THE RADIO 4U STORY
And so, the next morning, I was in Ireland. I really enjoyed the beautiful countryside but, even more so, the peculiar natives I came across.
Do I need to say more?
After a great week of travelling, I was already envisaging the London working day again when, on my way back from Derry to the airport, a lad told me about the freedom which radio was experiencing in the south. According to him, Donegal was only being covered by weekend amateurs.
I felt like I was in a bakery, standing on a bun with the currants going up my leg, causing my brain to spark….
Radio 4U was born…
I had a plane to catch so further research had to be conducted from London.
Back at the BBC I went through the news archives libraries, and I sent an enquiring letter to the Department of Communications in Dublin.
A lad told me about the freedom which radio was experiencing in the south. According to him, Donegal was only being covered by weekend amateurs
The reply to this was obviously very discouraging and mentioned new proposals that contained the threat of heavy fines, and even imprisonment.
Nevertheless I already knew that the truth was somewhere off this statement, but, even in my most daring dreams, I did not expect the total freedom I was going to experience a year later.
Eventually, an article written by Chris Cary finally made up my mind.
The last thing I wanted to do, was to get in to trouble with the Dublin authorities. Even if I were to broadcast from their territory, the signal should not be receivable there. Consequently, if another government were to object to my transmissions, I would get a fair bit of warning before anybody would touch me. Also, this way I would have some protection in case the proposals should become law.
If I were to aim for the British mainland I would come across too many obstacles, so what about the North?
Fair enough, but where was my market?
And what about the competition?
You don’t need a lot of imagination, just a bit of research, to stumble across Derry.
A city with 100,000 potential listeners and no serious commercial FM operators in sight, ideally sited at the border with magnificent geography. The eastern side of the city was situated towards a potential transmitter like the audience in a theatre would be facing the stage; easily accessible and no apparent obstacles in the way.
After drawing up a plan it is necessary to dig a hole and lay the foundations…..
A radio station is only as good as its transmitter. So where should I get one?
One phone call to Willy and I had probably the best engineer working for me.
There was only a minor catch: we were, so far, operating in the below one watt range, good enough for small neighbourhood radio…but a whole city?!!
To double your range you have to increase your power 16 times, accordingly 16 watts for a large neighbourhood and 256 watts for a whole town.
It did not occur to me at the time that being 255 watts short was like asking Willy for a miracle, especially as 25 watt transmitter diagrams are about the hottest item on the German black market. But Willy told me to leave this problem in his trustworthy hands.
Even more careless was my attitude towards a sufficient music supply, namely records, and had it not been for Angela I might have got myself in a big mess.
My worries were more related to everything under the headline ‘Business Plan’ whilst my friends and relatives were concerned about the political and legal situation in Northern Ireland.
All the advice I got was full of caution even though not everybody went quite as far as my Granny, consulting a fortune teller who predicted doomsday.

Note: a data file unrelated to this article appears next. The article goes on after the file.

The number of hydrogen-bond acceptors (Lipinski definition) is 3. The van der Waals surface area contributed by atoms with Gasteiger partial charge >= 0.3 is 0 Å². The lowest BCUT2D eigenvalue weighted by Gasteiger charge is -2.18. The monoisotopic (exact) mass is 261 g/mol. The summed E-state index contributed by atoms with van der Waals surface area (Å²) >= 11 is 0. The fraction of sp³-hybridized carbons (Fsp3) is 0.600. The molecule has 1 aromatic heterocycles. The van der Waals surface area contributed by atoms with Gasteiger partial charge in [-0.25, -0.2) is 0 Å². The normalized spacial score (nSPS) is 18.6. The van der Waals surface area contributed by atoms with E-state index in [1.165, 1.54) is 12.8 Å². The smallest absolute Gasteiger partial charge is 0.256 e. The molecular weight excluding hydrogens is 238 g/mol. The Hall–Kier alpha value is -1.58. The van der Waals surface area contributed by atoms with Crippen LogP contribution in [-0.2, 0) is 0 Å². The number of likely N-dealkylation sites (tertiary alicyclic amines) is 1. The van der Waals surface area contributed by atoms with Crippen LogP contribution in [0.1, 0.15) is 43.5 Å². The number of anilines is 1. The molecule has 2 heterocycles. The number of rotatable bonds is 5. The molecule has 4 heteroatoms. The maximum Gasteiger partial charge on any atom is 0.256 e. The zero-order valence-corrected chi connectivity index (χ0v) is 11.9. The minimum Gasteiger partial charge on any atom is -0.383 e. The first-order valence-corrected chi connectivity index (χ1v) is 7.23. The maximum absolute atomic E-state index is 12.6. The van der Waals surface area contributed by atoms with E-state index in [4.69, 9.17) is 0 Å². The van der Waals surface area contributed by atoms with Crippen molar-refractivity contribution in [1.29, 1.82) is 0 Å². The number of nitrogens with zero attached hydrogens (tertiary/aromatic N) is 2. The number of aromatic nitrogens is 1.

If you ask Willy for a wonder it will take him only days to fulfil the task, but for a miracle, he might need a bit more time.
It was already October 1986 when I set out for structural preparations such as raising the necessary finance and to give Willy the final go-ahead. By then I was promoted to Angela’s assistant after she realised that not only was I a good engineer but that I also knew about music. I now had a fairly permanent full-time position at the BBC and was not in too much of a rush to get to Ireland, which also gave Willy a bit more breathing space. Some people started doubting that I would go at all; and some were probably hoping that I wouldn’t!
At the BBC I had the honour of assisting Angela with the difficult task of introducing the first computerised music selection system in Europe. After years of persuasion, and despite all the usual BBC objections, Angela was setting up the American Selector System for two local radio stations, on a trial basis.
Selector is a computer programme which compiles a whole day’s music running order for a station within only three minutes…a BBC network producer takes about two hours to compile the music for a three hour show. Opponents of this system claim that a machine cannot produce a radio programme; but that is not a fact.
You can only get out of a computer what you put in. What this system does is to relieve you of unnecessary time spent in record libraries. You are in control of what music it will schedule, and in which order according to what policy, as you are dictating your station policy to your computer. Therefore you will play your station sound strictly to your rule, rather than to the rule of your disc jockey who usually doesn’t give a toss about station policy – but more about this later.
Unfortunately I could not afford Selector for Radio 4U.
Anyway, I left the Beeb despite a lot of other lucrative offers, loaded up my famous van with all the gear: aerials; transmitter; a whole studio set-up; maintenance equipment; tonnes of tape material; and most of all, for what was to become the biggest Irish radio library outside of RTÉ, loads of tapes and records. (You’d be surprised what you can stuff in a Volkswagen!)